[XeTeX] Checking if a font exists

Barry MacKichan barry.mackichan at mackichan.com
Sun Aug 29 19:18:08 CEST 2010

 Some variation of

fc-list "Myriad Pro" > somefile

should get you a file you can run a test on.

--Barry macKichan

On 8/29/2010 10:56 AM, Alan Munn wrote:
> On Aug 29, 2010, at 12:24 PM, Michiel Kamermans wrote:
>> Hi Alan,
>>> Is there a way to check whether a font is present in a user's
>>> system?  I need to generate a document with Myriad Pro if it exists,
>>> Arial otherwise, and if neither, exit with an error.
>> Myriad Pro is nothing like Arial, though... but just to make your
>> life worse: thought about version numbers? There are many versions of
>> Myriad Pro, and many versions of Arial. How do you know which version
>> numbers are permissible?
> Well, since I have no information on that, I'll assume that all are
> useable.
>> But let's step back for a moment because there's a fundamental
>> problem with your question: if you're using TeX, you're implicitly
>> saying you care deeply about the typesetting of your document, which
>> includes being particular about which stretches of text use what
>> font. Not just "which various fonts look good for this text", but
>> "which font is the one I intend to use for this bit of my document".
>> Rather than testing for several fonts on a user's machine, and
>> picking "the best match", like if the content were styled via
>> (X)HTML+CSS, with a font rule that specifies various fonts with
>> fallbals, part of the power of TeX is the fact that it will always
>> look the same on any machine it's compiled on, provided the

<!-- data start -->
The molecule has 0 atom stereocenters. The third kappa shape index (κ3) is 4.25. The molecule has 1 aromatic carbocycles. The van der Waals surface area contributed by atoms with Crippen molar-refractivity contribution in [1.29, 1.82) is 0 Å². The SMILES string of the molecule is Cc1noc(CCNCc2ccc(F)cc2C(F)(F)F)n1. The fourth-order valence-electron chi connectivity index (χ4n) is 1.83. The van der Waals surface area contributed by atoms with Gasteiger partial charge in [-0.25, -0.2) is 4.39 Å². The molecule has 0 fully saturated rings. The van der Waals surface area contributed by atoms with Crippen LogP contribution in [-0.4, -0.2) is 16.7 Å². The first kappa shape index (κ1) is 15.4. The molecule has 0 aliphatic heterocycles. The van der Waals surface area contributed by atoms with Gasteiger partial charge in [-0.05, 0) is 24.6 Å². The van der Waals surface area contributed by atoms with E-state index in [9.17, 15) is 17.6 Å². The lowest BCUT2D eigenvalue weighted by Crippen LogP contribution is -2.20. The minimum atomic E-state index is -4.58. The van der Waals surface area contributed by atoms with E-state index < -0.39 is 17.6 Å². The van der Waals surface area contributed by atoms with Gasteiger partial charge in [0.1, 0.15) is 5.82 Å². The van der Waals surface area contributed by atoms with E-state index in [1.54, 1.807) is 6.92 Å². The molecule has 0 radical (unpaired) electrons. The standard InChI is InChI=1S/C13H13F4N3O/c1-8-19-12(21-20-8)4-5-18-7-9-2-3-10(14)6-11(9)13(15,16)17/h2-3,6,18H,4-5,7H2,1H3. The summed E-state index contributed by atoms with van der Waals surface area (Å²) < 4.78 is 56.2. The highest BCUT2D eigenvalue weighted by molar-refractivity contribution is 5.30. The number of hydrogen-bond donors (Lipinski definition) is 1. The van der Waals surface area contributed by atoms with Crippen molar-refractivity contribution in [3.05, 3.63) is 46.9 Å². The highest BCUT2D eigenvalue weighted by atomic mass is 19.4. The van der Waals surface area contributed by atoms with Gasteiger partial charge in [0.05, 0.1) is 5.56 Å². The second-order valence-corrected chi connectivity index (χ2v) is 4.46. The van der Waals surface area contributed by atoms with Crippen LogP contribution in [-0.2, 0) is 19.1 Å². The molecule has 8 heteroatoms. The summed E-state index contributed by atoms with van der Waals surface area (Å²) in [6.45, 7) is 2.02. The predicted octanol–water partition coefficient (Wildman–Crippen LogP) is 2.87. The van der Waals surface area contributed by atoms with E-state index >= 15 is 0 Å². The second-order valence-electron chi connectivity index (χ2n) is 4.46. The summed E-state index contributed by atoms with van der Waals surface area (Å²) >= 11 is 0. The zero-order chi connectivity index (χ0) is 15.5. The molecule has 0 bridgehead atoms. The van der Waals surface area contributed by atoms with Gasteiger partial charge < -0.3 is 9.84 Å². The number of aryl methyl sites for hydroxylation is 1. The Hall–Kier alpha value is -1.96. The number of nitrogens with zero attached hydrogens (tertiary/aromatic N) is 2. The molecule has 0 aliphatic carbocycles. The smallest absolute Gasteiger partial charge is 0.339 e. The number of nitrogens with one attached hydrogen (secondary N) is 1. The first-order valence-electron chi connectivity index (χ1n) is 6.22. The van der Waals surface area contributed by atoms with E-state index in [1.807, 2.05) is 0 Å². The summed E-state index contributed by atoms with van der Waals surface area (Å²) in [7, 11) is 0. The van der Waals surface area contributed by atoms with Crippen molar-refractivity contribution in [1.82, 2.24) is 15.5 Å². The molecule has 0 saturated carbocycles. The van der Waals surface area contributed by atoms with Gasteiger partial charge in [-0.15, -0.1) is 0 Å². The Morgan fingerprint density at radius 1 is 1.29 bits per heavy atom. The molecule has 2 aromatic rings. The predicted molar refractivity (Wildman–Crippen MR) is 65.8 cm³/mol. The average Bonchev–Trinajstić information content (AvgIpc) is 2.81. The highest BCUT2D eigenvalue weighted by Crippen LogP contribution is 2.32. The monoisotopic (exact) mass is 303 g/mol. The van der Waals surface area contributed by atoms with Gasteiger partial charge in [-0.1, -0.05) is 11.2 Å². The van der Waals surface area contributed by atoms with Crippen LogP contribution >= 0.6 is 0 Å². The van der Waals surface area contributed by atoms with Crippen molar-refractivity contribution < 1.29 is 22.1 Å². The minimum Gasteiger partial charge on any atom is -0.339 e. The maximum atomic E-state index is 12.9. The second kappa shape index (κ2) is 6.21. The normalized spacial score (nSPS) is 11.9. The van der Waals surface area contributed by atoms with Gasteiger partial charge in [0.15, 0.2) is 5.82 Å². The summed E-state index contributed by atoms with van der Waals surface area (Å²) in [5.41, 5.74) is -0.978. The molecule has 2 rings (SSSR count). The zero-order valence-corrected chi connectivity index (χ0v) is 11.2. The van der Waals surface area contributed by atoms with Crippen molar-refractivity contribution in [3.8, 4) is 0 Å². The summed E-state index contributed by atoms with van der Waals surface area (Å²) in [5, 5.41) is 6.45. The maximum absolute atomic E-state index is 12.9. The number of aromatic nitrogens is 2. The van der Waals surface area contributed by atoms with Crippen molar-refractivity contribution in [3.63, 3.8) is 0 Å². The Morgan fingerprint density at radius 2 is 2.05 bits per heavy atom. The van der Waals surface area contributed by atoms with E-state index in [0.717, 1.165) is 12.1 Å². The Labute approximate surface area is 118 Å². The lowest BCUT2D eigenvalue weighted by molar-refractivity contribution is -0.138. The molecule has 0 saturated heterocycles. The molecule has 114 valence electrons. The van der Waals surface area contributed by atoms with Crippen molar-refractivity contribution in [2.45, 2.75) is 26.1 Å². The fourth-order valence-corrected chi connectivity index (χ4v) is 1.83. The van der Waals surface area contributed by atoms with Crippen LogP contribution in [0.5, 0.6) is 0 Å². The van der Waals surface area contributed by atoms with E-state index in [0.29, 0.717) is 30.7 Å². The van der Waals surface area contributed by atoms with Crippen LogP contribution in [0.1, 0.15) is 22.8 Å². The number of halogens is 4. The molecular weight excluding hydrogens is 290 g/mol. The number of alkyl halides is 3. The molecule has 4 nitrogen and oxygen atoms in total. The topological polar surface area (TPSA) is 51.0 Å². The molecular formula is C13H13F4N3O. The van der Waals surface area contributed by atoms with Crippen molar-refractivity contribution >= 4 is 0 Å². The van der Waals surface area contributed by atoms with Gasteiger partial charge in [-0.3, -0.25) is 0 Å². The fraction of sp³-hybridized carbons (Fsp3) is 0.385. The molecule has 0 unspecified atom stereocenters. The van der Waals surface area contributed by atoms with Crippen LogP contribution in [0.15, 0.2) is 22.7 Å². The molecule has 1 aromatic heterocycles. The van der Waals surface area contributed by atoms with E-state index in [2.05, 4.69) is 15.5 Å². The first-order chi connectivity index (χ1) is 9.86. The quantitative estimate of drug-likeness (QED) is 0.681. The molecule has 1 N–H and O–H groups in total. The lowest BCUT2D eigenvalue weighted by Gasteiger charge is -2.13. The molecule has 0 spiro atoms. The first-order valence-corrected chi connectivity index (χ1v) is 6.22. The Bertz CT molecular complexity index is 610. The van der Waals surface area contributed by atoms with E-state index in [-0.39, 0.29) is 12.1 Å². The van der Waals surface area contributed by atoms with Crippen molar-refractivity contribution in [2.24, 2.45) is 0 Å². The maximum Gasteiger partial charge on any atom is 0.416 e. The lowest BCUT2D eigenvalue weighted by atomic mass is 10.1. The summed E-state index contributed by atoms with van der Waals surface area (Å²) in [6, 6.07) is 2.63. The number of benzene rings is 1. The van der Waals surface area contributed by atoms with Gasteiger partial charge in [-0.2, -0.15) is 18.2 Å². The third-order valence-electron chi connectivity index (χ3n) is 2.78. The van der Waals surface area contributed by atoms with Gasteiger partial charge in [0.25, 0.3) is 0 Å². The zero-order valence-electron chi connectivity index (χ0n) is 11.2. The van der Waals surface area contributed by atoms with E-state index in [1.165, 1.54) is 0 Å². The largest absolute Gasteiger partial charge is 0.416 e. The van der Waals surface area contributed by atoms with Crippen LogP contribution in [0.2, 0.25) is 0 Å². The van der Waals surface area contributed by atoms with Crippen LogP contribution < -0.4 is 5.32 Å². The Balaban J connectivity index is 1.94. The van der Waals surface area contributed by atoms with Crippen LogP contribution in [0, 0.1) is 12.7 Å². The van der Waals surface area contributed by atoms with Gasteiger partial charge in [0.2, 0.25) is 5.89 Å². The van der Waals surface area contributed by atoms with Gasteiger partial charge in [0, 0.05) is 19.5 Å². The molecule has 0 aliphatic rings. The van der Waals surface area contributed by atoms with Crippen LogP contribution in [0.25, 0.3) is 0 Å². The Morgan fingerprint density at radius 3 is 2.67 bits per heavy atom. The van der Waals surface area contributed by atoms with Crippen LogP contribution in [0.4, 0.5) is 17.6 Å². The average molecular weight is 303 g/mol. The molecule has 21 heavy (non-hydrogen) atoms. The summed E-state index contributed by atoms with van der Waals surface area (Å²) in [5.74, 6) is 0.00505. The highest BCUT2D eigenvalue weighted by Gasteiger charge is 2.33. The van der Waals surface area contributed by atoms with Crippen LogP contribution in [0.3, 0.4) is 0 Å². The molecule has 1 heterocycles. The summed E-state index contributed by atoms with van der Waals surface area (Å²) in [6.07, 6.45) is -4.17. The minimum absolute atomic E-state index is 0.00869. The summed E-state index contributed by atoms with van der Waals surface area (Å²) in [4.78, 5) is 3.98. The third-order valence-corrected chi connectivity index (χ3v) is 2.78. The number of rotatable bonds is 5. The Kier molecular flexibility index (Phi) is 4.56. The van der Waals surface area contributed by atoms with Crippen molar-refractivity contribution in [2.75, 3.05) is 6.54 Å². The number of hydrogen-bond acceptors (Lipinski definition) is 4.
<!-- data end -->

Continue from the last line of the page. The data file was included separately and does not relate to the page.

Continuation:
>> dependencies are met. So, either your document will look the same no
>> matter what machine it's compiled on, or it doesn't compile. The idea
>> that it will compile with Myriad Pro on one machine, and Arial on
>> another, basically violates the very idea of TeX.
> Sure, in an ideal world.  But this particular application is to
> conform to standards set by my university, and for better or for
> worse, they've allowed Arial to substitute for Myriad Pro if the
> latter is not available. And it may turn out that since I can
> reasonably assume that Myriad Pro should be available, I can fix
> things so that it is the only font used, as long as it can be found.
>> The better way to solve whatever problem you're having that made you
>> wonder how to detect certain fonts is to simply supply those fonts
>> along with your .tex source. If other people need to compile your
>> source, simply ensure that they have everything they need to compile it?
> Well I don't know if redistribution of Adobe fonts is permitted (I
> would assume not) so this really isn't a (legal) option.
> Alan

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